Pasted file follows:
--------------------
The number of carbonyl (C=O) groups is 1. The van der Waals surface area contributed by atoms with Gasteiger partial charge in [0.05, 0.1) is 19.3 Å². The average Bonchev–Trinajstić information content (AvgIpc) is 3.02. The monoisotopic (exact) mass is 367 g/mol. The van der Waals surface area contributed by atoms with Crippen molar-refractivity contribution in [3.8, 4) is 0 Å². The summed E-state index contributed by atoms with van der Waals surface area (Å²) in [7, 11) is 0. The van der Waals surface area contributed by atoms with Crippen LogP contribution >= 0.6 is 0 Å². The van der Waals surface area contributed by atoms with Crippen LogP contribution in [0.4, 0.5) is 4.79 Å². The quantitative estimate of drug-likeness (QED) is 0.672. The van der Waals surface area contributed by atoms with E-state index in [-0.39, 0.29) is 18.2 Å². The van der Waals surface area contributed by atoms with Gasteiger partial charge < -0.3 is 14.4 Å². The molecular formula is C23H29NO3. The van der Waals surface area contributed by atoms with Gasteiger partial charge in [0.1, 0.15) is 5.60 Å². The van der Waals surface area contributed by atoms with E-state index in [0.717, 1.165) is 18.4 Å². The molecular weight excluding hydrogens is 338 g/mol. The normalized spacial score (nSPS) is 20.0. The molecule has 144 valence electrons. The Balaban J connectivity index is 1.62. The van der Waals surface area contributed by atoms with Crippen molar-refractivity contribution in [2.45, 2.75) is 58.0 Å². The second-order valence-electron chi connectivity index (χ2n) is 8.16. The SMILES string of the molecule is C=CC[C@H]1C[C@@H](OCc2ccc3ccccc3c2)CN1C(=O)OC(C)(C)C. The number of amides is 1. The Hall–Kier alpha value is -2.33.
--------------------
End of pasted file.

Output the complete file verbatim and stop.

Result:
The number of carbonyl (C=O) groups is 1. The van der Waals surface area contributed by atoms with Gasteiger partial charge in [0.05, 0.1) is 19.3 Å². The average Bonchev–Trinajstić information content (AvgIpc) is 3.02. The monoisotopic (exact) mass is 367 g/mol. The van der Waals surface area contributed by atoms with Crippen molar-refractivity contribution in [3.8, 4) is 0 Å². The summed E-state index contributed by atoms with van der Waals surface area (Å²) in [7, 11) is 0. The van der Waals surface area contributed by atoms with Crippen LogP contribution >= 0.6 is 0 Å². The van der Waals surface area contributed by atoms with Crippen LogP contribution in [0.4, 0.5) is 4.79 Å². The quantitative estimate of drug-likeness (QED) is 0.672. The van der Waals surface area contributed by atoms with E-state index in [-0.39, 0.29) is 18.2 Å². The van der Waals surface area contributed by atoms with Gasteiger partial charge < -0.3 is 14.4 Å². The molecular formula is C23H29NO3. The van der Waals surface area contributed by atoms with Gasteiger partial charge in [0.1, 0.15) is 5.60 Å². The van der Waals surface area contributed by atoms with E-state index in [0.717, 1.165) is 18.4 Å². The molecular weight excluding hydrogens is 338 g/mol. The normalized spacial score (nSPS) is 20.0. The molecule has 144 valence electrons. The Balaban J connectivity index is 1.62. The van der Waals surface area contributed by atoms with Crippen molar-refractivity contribution in [2.45, 2.75) is 58.0 Å². The second-order valence-electron chi connectivity index (χ2n) is 8.16. The SMILES string of the molecule is C=CC[C@H]1C[C@@H](OCc2ccc3ccccc3c2)CN1C(=O)OC(C)(C)C. The number of amides is 1. The Hall–Kier alpha value is -2.33.